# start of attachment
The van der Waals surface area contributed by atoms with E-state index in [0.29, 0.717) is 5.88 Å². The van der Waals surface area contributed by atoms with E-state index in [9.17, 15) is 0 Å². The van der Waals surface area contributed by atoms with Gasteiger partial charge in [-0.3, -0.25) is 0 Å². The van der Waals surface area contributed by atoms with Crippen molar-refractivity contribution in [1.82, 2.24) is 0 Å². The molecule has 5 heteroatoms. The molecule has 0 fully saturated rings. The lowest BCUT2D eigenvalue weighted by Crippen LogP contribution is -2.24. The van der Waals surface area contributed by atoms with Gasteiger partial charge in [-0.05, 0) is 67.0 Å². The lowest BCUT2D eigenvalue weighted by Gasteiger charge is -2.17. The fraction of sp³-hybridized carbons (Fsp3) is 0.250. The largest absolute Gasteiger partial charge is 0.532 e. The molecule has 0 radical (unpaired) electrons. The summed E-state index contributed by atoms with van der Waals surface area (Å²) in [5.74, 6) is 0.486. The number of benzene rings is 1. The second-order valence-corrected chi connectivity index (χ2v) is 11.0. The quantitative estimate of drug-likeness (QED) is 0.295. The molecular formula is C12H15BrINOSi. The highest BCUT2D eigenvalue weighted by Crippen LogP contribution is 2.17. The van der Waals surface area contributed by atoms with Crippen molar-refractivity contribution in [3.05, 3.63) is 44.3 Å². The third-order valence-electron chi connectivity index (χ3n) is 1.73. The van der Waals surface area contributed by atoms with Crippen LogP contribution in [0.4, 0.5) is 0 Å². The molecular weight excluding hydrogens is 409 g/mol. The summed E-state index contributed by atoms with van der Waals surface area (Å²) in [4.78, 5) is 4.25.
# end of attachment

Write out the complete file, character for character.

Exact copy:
The van der Waals surface area contributed by atoms with E-state index in [0.29, 0.717) is 5.88 Å². The van der Waals surface area contributed by atoms with E-state index in [9.17, 15) is 0 Å². The van der Waals surface area contributed by atoms with Gasteiger partial charge in [-0.3, -0.25) is 0 Å². The van der Waals surface area contributed by atoms with Crippen molar-refractivity contribution in [1.82, 2.24) is 0 Å². The molecule has 5 heteroatoms. The molecule has 0 fully saturated rings. The lowest BCUT2D eigenvalue weighted by Crippen LogP contribution is -2.24. The van der Waals surface area contributed by atoms with Gasteiger partial charge in [-0.05, 0) is 67.0 Å². The lowest BCUT2D eigenvalue weighted by Gasteiger charge is -2.17. The fraction of sp³-hybridized carbons (Fsp3) is 0.250. The largest absolute Gasteiger partial charge is 0.532 e. The molecule has 0 radical (unpaired) electrons. The summed E-state index contributed by atoms with van der Waals surface area (Å²) in [5.74, 6) is 0.486. The number of benzene rings is 1. The second-order valence-corrected chi connectivity index (χ2v) is 11.0. The quantitative estimate of drug-likeness (QED) is 0.295. The molecular formula is C12H15BrINOSi. The highest BCUT2D eigenvalue weighted by Crippen LogP contribution is 2.17. The van der Waals surface area contributed by atoms with Crippen molar-refractivity contribution in [3.05, 3.63) is 44.3 Å². The third-order valence-electron chi connectivity index (χ3n) is 1.73. The van der Waals surface area contributed by atoms with Crippen LogP contribution in [0.4, 0.5) is 0 Å². The molecular weight excluding hydrogens is 409 g/mol. The summed E-state index contributed by atoms with van der Waals surface area (Å²) in [4.78, 5) is 4.25.